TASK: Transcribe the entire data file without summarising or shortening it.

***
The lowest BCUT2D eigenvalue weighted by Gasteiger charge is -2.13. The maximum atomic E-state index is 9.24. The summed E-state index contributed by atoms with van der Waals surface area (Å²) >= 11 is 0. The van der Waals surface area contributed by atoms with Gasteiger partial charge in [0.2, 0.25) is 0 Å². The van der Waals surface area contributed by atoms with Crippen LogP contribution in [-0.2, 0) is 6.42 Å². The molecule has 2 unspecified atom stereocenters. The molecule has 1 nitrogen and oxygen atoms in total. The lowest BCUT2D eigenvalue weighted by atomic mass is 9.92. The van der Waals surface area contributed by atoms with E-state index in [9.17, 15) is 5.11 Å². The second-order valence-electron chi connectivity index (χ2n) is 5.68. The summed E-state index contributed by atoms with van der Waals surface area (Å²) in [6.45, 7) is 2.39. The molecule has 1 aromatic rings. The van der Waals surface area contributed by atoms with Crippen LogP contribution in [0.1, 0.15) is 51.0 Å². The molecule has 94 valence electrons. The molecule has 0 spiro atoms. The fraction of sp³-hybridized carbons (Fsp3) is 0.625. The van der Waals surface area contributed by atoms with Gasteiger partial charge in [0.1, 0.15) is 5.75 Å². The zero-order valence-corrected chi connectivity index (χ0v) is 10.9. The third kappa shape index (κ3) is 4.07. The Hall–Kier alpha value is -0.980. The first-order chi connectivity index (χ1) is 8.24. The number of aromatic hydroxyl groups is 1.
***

The lowest BCUT2D eigenvalue weighted by Gasteiger charge is -2.13. The maximum atomic E-state index is 9.24. The summed E-state index contributed by atoms with van der Waals surface area (Å²) >= 11 is 0. The van der Waals surface area contributed by atoms with Gasteiger partial charge in [0.2, 0.25) is 0 Å². The van der Waals surface area contributed by atoms with Crippen LogP contribution in [-0.2, 0) is 6.42 Å². The molecule has 2 unspecified atom stereocenters. The molecule has 1 nitrogen and oxygen atoms in total. The lowest BCUT2D eigenvalue weighted by atomic mass is 9.92. The van der Waals surface area contributed by atoms with E-state index in [9.17, 15) is 5.11 Å². The second-order valence-electron chi connectivity index (χ2n) is 5.68. The summed E-state index contributed by atoms with van der Waals surface area (Å²) in [6.45, 7) is 2.39. The molecule has 1 aromatic rings. The van der Waals surface area contributed by atoms with Crippen LogP contribution in [0.1, 0.15) is 51.0 Å². The molecule has 94 valence electrons. The molecule has 0 spiro atoms. The fraction of sp³-hybridized carbons (Fsp3) is 0.625. The van der Waals surface area contributed by atoms with Gasteiger partial charge in [0.1, 0.15) is 5.75 Å². The zero-order valence-corrected chi connectivity index (χ0v) is 10.9. The third kappa shape index (κ3) is 4.07. The Hall–Kier alpha value is -0.980. The first-order chi connectivity index (χ1) is 8.24. The number of aromatic hydroxyl groups is 1.